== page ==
“Your end, this time,” is the reply. Gotcha.
But that's OK. For whatever reason—the sedge and grass patches are likely the primary attraction—more and more birds are drawn to this meadow. Right to left. Left to right. Front to back. This was a spectacle. Ross's by the swarm. Guns remain silent as those birds literally hang over the pulsating windsocks. Snows arrive in family groups of six and eight and ten. They receive much attention—and steel.
Better yet, there are no polar bears in the gallery. But there is news when we return to camp. Seems that earlier this morning one lonely bruin had become somewhat smitten with Webber's yellow Labrador retriever, Hank. The bear had walked up and shook the fence a couple of times, presumably to see if the dog could come out to play.
“We've been here a month,” Stewart says. “And in that time, we have seen 65 to 70 bears walk by the camp. The one this morning was just a little bit more curious.”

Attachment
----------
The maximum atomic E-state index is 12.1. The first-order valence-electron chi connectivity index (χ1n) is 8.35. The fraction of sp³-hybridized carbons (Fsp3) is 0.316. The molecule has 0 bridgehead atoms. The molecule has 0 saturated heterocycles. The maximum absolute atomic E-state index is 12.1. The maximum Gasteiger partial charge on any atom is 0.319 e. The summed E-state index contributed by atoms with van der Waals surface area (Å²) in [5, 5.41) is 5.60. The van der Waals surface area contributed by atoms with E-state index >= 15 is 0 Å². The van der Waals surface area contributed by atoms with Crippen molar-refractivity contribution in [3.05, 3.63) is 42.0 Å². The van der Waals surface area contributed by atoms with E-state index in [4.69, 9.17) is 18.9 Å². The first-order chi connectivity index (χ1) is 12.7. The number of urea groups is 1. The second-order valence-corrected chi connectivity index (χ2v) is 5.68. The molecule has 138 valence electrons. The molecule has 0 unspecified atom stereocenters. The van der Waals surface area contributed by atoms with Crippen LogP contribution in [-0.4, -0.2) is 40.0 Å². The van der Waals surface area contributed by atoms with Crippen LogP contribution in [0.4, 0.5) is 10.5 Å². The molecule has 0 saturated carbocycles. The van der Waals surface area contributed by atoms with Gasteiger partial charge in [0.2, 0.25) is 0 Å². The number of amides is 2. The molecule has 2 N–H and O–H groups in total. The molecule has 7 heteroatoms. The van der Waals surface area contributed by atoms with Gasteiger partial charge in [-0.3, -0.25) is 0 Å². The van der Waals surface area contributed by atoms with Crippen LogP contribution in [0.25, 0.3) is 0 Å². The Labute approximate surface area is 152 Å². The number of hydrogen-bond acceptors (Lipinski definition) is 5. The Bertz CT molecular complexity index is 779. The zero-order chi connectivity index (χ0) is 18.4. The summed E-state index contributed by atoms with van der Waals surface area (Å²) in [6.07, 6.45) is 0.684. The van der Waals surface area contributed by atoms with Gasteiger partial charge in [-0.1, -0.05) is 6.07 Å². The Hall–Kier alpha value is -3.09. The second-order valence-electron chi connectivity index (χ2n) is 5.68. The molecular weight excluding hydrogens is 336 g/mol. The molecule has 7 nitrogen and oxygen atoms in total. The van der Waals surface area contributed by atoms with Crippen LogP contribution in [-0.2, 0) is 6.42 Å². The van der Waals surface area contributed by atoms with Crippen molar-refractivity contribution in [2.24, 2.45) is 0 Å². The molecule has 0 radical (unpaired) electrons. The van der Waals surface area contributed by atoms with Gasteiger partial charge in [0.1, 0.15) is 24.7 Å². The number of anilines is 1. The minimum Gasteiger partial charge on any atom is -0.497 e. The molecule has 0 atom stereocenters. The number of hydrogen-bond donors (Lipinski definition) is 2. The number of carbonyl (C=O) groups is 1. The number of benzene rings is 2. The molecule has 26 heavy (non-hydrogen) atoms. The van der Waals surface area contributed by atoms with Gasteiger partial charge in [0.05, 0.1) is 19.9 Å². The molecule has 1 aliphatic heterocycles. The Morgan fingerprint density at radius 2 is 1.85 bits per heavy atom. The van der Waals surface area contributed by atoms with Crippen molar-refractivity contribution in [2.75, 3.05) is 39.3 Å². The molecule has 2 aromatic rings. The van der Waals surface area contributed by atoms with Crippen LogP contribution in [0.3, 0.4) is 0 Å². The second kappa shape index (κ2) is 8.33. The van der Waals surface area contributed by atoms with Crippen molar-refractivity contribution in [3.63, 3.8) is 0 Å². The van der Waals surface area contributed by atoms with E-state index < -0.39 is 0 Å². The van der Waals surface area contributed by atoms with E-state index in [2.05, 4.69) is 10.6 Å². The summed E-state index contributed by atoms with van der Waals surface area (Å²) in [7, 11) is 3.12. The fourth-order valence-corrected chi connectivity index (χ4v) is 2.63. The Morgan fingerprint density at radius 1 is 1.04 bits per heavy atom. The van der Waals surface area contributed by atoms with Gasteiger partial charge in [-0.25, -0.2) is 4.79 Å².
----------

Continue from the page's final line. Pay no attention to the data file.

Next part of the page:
Not one's typical day at the office. Unless you work at Nanuk. The camp kitchen may now be human domain. But local traffic jams might also involve wolves, moose, black bears, and similar residents. Wilderness begins just outside the front gate.
(If you want to learn more, Stewart Webber of Mistikokan Outfitters and Nanuk Lodge can be reached by phoning 306-296-4405. Hunting package fees include airfare from Winnipeg to Thompson, Manitoba. Besides the regular fall hunting season, Nanuk also offers a limited spring snow goose hunt. Additional information may be obtained by viewing the company's Web site at www.nanuk1.com.)